Jeff McDonald of the San Antonio Express-News: "Spurs guard Manu Ginobili has been placed on a precautionary regimen of rabies vaccinations after his now-famous run-in with a flying bat during a game Halloween night. The shots are purely preventative. Because the bat could not be found after the game for testing -- team officials say it survived and flew away -- doctors recommended that anyone who came in contact with it be vaccinated. Ginobili took four shots Monday in the hip and arm, and he is scheduled for four more such sessions over the next month. 'It was pretty funny at the time,' Ginobili said Monday, two days after his bat encounter. 'Now it's not. I got like a million shots for rabies.' ... Ginobili, who was not bitten, showed no signs of illness Monday and was expected to participate fully in practice. CDC guidelines advise anyone who has physical contact with a bat to be vaccinated for rabies, unless the animal can be tested. 'It wasn't so much fun,' said Ginobili, wearing a bandage on his right shoulder from his first round of injections. 'But the bat survived. I'm fine. I'm not going to have rabies.' "
Michael Wallace of The Miami Herald: "Something has to give. And if things go according to plan for the Heat, its defense would prevent Steve Nash from being the guard that keeps on giving Tuesday when the two-time league MVP leads the Phoenix Suns into AmericanAirlines Arena. In addition to owning identical 3-0 records, the Heat and Suns statistically are the NBA's best teams at their contrasting styles. The Suns bring the league's best shooting team and highest-scoring offense to face the NBA's stingiest defense in field-goal percentage allowed. 'He'll test our defense in so many different ways, and they can stretch us out with their shooting,'' Heat coach Erik Spoelstra said of Nash and a Suns offense averaging 117.3 points and shooting 52.4 percent from three-point range. 'It will be a challenging night for our defense. But the fundamental things we've been stressing in training camp, our guys have taken to heart.' "
K.C. Johnson of the Chicago Tribune: "As Bulls practice ended Monday, veteran Lindsey Hunter stepped up and directed some pointed advice toward Tyrus Thomas in front of all his teammates and coaches. It's the kind of behind-the-scenes leadership that occurs countless times throughout an NBA season. This instance stood out for two reasons. It came on the heels of Thomas, according to team sources, taking exception to coach Vinny Del Negro harping on him for failing to rotate defensively. And it followed Thomas again falling out of the fourth-quarter rotation. Thomas has played just 92 seconds in the fourth quarter through three games, sitting the entire final quarter against Boston -- because of the blowout loss -- and again Sunday during a close loss to Miami. For the second straight day, Del Negro insisted he rode a small lineup that featured Luol Deng at power forward to spread the floor with shooters, not to punish Thomas. 'We were just spreading them out and getting good looks with the high pick-and-roll and the side pick-and-roll,' Del Negro said. 'Lu was shooting pretty well, so we picked and popped him a little. With Kirk (Hinrich) out there defensively, we were a little better and had some offensive people out there as well.' Nevertheless, it's clear Thomas continues to struggle with earning the trust of Del Negro. 'We were a step slow defensively on our rotations, and that's something we've been working on a lot,' Del Negro said generally."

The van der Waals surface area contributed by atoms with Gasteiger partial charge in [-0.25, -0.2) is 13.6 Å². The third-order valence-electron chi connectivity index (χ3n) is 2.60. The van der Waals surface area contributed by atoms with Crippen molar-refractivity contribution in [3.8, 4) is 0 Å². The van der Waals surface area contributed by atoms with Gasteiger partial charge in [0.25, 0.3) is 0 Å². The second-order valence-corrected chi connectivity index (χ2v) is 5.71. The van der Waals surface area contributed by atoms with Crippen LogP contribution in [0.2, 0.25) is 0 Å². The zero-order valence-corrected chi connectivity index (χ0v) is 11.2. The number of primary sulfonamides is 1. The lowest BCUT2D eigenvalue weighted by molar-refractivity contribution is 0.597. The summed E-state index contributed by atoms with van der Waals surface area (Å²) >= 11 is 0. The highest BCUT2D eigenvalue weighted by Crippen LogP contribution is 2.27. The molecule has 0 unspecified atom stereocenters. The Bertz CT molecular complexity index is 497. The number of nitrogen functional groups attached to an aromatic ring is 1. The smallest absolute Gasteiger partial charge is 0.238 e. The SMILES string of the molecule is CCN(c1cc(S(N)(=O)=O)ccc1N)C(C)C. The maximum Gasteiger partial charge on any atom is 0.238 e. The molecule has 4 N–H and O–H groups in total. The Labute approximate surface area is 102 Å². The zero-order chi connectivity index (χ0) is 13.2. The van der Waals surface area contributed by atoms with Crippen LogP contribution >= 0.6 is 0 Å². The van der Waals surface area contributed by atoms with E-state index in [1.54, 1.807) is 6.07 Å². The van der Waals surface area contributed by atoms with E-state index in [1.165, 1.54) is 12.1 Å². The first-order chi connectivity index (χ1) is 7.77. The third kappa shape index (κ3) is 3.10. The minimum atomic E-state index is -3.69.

Mike McGraw of the Daily Herald: "Another point guard is making a play to win NBA rookie the year. Well, maybe two games is a little soon to make a judgment, but Milwaukee's Brandon Jennings is definitely the early leader. He's averaged 20.5 points and 6.0 assists, shot better than 50 percent and carried the Bucks to a 16-point comeback win over Detroit last Saturday. 'That would be great if he could win it, especially because he's in our conference,' said Bulls guard Derrick Rose, the reigning rookie of the year. 'It would be more great if J.J. (James Johnson) or Taj (Gibson) could get it.' This could be an interesting matchup tonight when Milwaukee visits the United Center. Jennings, listed at 6-feet-1, is in the mold of Indiana's T.J. Ford - a lightning quick, smaller guard. Rose is taller, stronger and an explosive athlete. 'In AAU, we played against each other like three times when he played for SoCal, him and Kevin Love and all them,' Rose said. 'They beat us all three times, but they were real competitive games. He's a good player, there's no doubt.' "